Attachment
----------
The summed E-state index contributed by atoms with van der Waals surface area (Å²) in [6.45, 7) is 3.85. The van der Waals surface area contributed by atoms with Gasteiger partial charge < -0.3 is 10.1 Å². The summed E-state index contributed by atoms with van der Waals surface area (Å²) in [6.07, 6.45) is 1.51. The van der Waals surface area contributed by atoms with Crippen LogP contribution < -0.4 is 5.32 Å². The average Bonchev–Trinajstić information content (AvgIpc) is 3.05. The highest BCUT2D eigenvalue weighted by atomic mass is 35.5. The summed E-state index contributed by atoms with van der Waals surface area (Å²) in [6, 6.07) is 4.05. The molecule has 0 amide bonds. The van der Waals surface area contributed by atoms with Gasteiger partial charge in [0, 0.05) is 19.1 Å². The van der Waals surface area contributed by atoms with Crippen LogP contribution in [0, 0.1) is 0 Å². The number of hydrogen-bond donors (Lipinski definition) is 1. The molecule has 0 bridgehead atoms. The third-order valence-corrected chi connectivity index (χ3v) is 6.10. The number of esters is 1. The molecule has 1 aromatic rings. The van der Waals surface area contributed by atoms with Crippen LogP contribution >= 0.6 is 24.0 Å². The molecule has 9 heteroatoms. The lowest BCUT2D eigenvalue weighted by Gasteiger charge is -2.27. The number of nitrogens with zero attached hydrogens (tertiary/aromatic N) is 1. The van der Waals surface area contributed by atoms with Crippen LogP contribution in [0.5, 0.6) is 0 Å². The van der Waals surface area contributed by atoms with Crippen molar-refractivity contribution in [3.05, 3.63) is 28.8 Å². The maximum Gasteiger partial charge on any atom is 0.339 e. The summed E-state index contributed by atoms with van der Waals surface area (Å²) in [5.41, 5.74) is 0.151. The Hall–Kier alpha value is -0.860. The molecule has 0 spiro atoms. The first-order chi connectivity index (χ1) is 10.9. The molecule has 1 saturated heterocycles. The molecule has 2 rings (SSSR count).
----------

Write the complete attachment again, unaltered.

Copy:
The summed E-state index contributed by atoms with van der Waals surface area (Å²) in [6.45, 7) is 3.85. The van der Waals surface area contributed by atoms with Gasteiger partial charge < -0.3 is 10.1 Å². The summed E-state index contributed by atoms with van der Waals surface area (Å²) in [6.07, 6.45) is 1.51. The van der Waals surface area contributed by atoms with Crippen LogP contribution < -0.4 is 5.32 Å². The average Bonchev–Trinajstić information content (AvgIpc) is 3.05. The highest BCUT2D eigenvalue weighted by atomic mass is 35.5. The summed E-state index contributed by atoms with van der Waals surface area (Å²) in [6, 6.07) is 4.05. The molecule has 0 amide bonds. The van der Waals surface area contributed by atoms with Gasteiger partial charge in [0, 0.05) is 19.1 Å². The van der Waals surface area contributed by atoms with Crippen LogP contribution in [0, 0.1) is 0 Å². The number of hydrogen-bond donors (Lipinski definition) is 1. The molecule has 0 bridgehead atoms. The third-order valence-corrected chi connectivity index (χ3v) is 6.10. The number of esters is 1. The molecule has 1 aromatic rings. The van der Waals surface area contributed by atoms with Crippen LogP contribution >= 0.6 is 24.0 Å². The molecule has 9 heteroatoms. The lowest BCUT2D eigenvalue weighted by Gasteiger charge is -2.27. The number of nitrogens with zero attached hydrogens (tertiary/aromatic N) is 1. The van der Waals surface area contributed by atoms with Crippen LogP contribution in [0.5, 0.6) is 0 Å². The van der Waals surface area contributed by atoms with Crippen molar-refractivity contribution in [3.05, 3.63) is 28.8 Å². The maximum Gasteiger partial charge on any atom is 0.339 e. The summed E-state index contributed by atoms with van der Waals surface area (Å²) in [5.41, 5.74) is 0.151. The Hall–Kier alpha value is -0.860. The molecule has 0 spiro atoms. The first-order chi connectivity index (χ1) is 10.9. The molecule has 1 saturated heterocycles. The molecule has 2 rings (SSSR count).